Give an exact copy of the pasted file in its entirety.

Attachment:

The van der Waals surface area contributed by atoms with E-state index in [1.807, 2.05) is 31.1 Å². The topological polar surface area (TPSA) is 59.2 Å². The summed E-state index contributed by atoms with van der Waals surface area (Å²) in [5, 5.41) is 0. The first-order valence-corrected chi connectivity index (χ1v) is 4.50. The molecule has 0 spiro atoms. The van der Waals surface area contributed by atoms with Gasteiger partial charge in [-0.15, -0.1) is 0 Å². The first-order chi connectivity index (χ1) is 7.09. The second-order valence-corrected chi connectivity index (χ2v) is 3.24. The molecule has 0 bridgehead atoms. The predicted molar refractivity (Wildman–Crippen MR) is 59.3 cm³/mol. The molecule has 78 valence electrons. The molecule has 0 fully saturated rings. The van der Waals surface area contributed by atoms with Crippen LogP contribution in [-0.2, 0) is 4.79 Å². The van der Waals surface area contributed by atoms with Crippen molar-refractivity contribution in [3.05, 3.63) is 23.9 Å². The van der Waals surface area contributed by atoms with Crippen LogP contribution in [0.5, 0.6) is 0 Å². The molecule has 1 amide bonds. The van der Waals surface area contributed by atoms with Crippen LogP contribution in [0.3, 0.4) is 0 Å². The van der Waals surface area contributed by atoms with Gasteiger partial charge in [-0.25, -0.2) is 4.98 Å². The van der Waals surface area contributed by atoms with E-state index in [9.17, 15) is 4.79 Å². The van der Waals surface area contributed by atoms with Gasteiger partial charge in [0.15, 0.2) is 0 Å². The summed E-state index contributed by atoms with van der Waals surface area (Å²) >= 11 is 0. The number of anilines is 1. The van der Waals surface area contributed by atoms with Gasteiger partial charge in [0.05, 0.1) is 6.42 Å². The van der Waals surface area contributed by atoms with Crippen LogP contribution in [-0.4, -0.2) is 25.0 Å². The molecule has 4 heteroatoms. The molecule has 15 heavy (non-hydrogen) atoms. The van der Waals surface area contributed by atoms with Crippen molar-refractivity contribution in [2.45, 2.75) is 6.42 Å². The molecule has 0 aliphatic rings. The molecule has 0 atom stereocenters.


The van der Waals surface area contributed by atoms with E-state index in [1.807, 2.05) is 31.1 Å². The topological polar surface area (TPSA) is 59.2 Å². The summed E-state index contributed by atoms with van der Waals surface area (Å²) in [5, 5.41) is 0. The first-order valence-corrected chi connectivity index (χ1v) is 4.50. The molecule has 0 spiro atoms. The van der Waals surface area contributed by atoms with Gasteiger partial charge in [-0.15, -0.1) is 0 Å². The first-order chi connectivity index (χ1) is 7.09. The second-order valence-corrected chi connectivity index (χ2v) is 3.24. The molecule has 0 bridgehead atoms. The predicted molar refractivity (Wildman–Crippen MR) is 59.3 cm³/mol. The molecule has 78 valence electrons. The molecule has 0 fully saturated rings. The van der Waals surface area contributed by atoms with Crippen LogP contribution in [-0.2, 0) is 4.79 Å². The van der Waals surface area contributed by atoms with Crippen molar-refractivity contribution in [3.05, 3.63) is 23.9 Å². The van der Waals surface area contributed by atoms with Crippen LogP contribution in [0.5, 0.6) is 0 Å². The molecule has 1 amide bonds. The van der Waals surface area contributed by atoms with Crippen LogP contribution in [0.3, 0.4) is 0 Å². The van der Waals surface area contributed by atoms with Gasteiger partial charge in [-0.25, -0.2) is 4.98 Å². The van der Waals surface area contributed by atoms with E-state index in [9.17, 15) is 4.79 Å². The van der Waals surface area contributed by atoms with Gasteiger partial charge in [0.15, 0.2) is 0 Å². The summed E-state index contributed by atoms with van der Waals surface area (Å²) >= 11 is 0. The number of anilines is 1. The van der Waals surface area contributed by atoms with Gasteiger partial charge in [0.05, 0.1) is 6.42 Å². The van der Waals surface area contributed by atoms with Crippen LogP contribution in [-0.4, -0.2) is 25.0 Å². The molecule has 4 heteroatoms. The molecule has 15 heavy (non-hydrogen) atoms. The van der Waals surface area contributed by atoms with Crippen molar-refractivity contribution in [2.45, 2.75) is 6.42 Å². The molecule has 0 aliphatic rings. The molecule has 0 atom stereocenters.